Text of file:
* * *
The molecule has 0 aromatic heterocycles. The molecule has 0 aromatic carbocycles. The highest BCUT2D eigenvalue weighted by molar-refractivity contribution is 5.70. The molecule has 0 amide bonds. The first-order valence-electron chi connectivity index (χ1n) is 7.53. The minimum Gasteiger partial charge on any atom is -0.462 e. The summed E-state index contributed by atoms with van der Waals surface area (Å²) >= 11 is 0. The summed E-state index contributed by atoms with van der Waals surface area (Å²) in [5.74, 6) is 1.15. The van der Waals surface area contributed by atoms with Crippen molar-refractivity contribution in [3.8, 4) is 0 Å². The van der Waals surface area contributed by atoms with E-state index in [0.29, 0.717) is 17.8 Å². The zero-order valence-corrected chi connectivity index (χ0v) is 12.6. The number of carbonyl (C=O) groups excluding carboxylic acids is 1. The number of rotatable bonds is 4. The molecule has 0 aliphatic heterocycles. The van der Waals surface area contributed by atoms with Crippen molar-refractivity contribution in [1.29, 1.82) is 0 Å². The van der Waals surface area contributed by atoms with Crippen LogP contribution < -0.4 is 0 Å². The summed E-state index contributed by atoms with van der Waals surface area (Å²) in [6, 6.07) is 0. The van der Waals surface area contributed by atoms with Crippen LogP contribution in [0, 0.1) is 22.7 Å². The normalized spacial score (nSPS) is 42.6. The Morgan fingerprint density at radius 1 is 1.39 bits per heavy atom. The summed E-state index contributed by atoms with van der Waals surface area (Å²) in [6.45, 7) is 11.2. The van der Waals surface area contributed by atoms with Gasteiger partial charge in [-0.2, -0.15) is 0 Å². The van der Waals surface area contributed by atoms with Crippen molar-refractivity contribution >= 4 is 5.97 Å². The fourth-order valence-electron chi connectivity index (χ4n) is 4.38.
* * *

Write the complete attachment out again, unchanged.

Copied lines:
The molecule has 0 aromatic heterocycles. The molecule has 0 aromatic carbocycles. The highest BCUT2D eigenvalue weighted by molar-refractivity contribution is 5.70. The molecule has 0 amide bonds. The first-order valence-electron chi connectivity index (χ1n) is 7.53. The minimum Gasteiger partial charge on any atom is -0.462 e. The summed E-state index contributed by atoms with van der Waals surface area (Å²) >= 11 is 0. The summed E-state index contributed by atoms with van der Waals surface area (Å²) in [5.74, 6) is 1.15. The van der Waals surface area contributed by atoms with Crippen molar-refractivity contribution in [3.8, 4) is 0 Å². The van der Waals surface area contributed by atoms with E-state index in [0.29, 0.717) is 17.8 Å². The zero-order valence-corrected chi connectivity index (χ0v) is 12.6. The number of carbonyl (C=O) groups excluding carboxylic acids is 1. The number of rotatable bonds is 4. The molecule has 0 aliphatic heterocycles. The van der Waals surface area contributed by atoms with Crippen molar-refractivity contribution in [1.29, 1.82) is 0 Å². The van der Waals surface area contributed by atoms with Crippen LogP contribution < -0.4 is 0 Å². The summed E-state index contributed by atoms with van der Waals surface area (Å²) in [6, 6.07) is 0. The van der Waals surface area contributed by atoms with Crippen LogP contribution in [0, 0.1) is 22.7 Å². The normalized spacial score (nSPS) is 42.6. The Morgan fingerprint density at radius 1 is 1.39 bits per heavy atom. The summed E-state index contributed by atoms with van der Waals surface area (Å²) in [6.45, 7) is 11.2. The van der Waals surface area contributed by atoms with Gasteiger partial charge in [-0.2, -0.15) is 0 Å². The van der Waals surface area contributed by atoms with Crippen molar-refractivity contribution >= 4 is 5.97 Å². The fourth-order valence-electron chi connectivity index (χ4n) is 4.38.